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Christian Weiske:
PHP 5.6 Large file upload support
December 11, 2013 @ 11:09:47

Christian Weiske has posted information about a feature in the upcoming PHP 5.6 version of the language - large file upload support. This new feature allows files over 4GB to be uploaded correctly.

PHP version 5.6 brings support for file uploads larger than 2GiB. We can say "thank you" to Ralf Lang for the initial patch that fixes bug #44522 , which was open since 2008. During testing uploads of files with a size of 4 - 11GiB on my PHP-CGI setup, I noticed that files above 4GiB did not get uploaded correctly. Michael Wallner was quick to fix that bug, and now 5.6 has fully working support for big files.

PHP 5.6 is still in development and some other new features are slated to be added to it. You can find some of them listed in the RFC section of the PHP wiki.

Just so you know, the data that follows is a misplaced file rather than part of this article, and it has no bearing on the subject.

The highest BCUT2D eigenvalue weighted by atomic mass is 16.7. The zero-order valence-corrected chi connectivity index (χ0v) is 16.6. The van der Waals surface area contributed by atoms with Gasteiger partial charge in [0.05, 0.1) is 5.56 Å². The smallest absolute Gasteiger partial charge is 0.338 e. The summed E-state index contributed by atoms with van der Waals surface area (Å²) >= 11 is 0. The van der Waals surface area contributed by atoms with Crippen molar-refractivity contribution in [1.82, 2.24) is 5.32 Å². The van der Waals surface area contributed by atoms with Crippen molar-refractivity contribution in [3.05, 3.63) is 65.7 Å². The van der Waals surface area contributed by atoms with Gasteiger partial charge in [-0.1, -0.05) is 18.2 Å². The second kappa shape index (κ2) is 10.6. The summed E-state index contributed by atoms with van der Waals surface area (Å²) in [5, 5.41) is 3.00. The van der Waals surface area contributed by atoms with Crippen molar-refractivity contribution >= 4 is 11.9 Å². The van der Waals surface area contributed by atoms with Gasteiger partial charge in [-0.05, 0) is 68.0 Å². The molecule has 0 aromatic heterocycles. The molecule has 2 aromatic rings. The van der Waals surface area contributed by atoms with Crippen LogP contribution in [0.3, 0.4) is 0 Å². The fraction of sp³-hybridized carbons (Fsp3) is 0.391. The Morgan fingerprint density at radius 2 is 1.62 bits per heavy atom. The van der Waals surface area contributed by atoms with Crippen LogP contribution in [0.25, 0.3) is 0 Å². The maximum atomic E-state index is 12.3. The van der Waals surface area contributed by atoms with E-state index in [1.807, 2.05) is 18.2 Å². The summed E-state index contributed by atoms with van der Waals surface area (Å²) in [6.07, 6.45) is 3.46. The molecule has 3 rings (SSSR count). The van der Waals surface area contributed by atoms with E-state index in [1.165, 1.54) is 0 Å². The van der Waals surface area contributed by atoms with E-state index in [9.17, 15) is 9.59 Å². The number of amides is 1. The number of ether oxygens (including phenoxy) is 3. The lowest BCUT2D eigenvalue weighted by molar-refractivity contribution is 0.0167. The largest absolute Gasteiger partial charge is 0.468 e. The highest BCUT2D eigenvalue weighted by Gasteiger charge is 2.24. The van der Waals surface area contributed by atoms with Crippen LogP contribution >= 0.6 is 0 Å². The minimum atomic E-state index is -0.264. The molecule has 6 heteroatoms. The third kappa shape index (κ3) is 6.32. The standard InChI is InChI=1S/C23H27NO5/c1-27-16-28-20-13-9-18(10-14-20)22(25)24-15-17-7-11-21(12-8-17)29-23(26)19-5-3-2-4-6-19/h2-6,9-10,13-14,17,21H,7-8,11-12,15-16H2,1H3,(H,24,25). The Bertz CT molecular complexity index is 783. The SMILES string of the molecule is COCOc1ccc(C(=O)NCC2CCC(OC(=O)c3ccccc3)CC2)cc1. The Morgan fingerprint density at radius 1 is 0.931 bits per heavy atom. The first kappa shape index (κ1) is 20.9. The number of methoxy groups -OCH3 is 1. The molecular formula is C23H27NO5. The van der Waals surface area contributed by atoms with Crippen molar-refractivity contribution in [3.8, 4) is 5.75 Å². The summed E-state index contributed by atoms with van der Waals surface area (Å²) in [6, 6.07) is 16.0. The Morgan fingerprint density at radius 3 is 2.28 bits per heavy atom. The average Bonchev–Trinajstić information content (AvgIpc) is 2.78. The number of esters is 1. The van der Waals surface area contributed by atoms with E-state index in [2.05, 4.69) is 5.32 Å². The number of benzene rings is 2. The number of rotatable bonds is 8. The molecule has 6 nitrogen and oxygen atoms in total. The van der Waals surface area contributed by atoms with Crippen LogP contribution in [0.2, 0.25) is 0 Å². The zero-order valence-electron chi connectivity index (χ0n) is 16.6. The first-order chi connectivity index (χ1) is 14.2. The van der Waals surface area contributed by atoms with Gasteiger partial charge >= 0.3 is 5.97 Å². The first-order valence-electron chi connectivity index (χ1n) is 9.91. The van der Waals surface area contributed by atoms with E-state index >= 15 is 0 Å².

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php56 large file upload bug patch

Link: http://cweiske.de/tagebuch/php-large-file-uploads.htm

Ilia Alshanetsky's Blog:
Performance Analysis of isset() vs array_key_exists()
March 06, 2012 @ 08:44:31

Ilia Alshanetsky has posted about a performance difference he's found between using the isset and array_key_exists functions in PHP to see if a value exists.

At Confoo I had an interesting conversation with Guilherme Blanco regarding the fact that in Doctrine 2 they had a performance issue due to usage of array_key_exists() and how it was significantly slower than isset(). His anecdotal example was that doing isset() took 0.5 seconds, while array_key_exists() for the same operation took 5 seconds! That seemed wrong [...] so, I've decided to do a quick benchmark using a 5,000 element array.

His benchmarking code is included - it just loads up a simple data set from a file of "words" and measures the microtime between the isset and array_key_exists calls. His results do show that isset is the faster of the two (by 2.5x) but it's still a super small micro-optimization that won't gain you much in the end.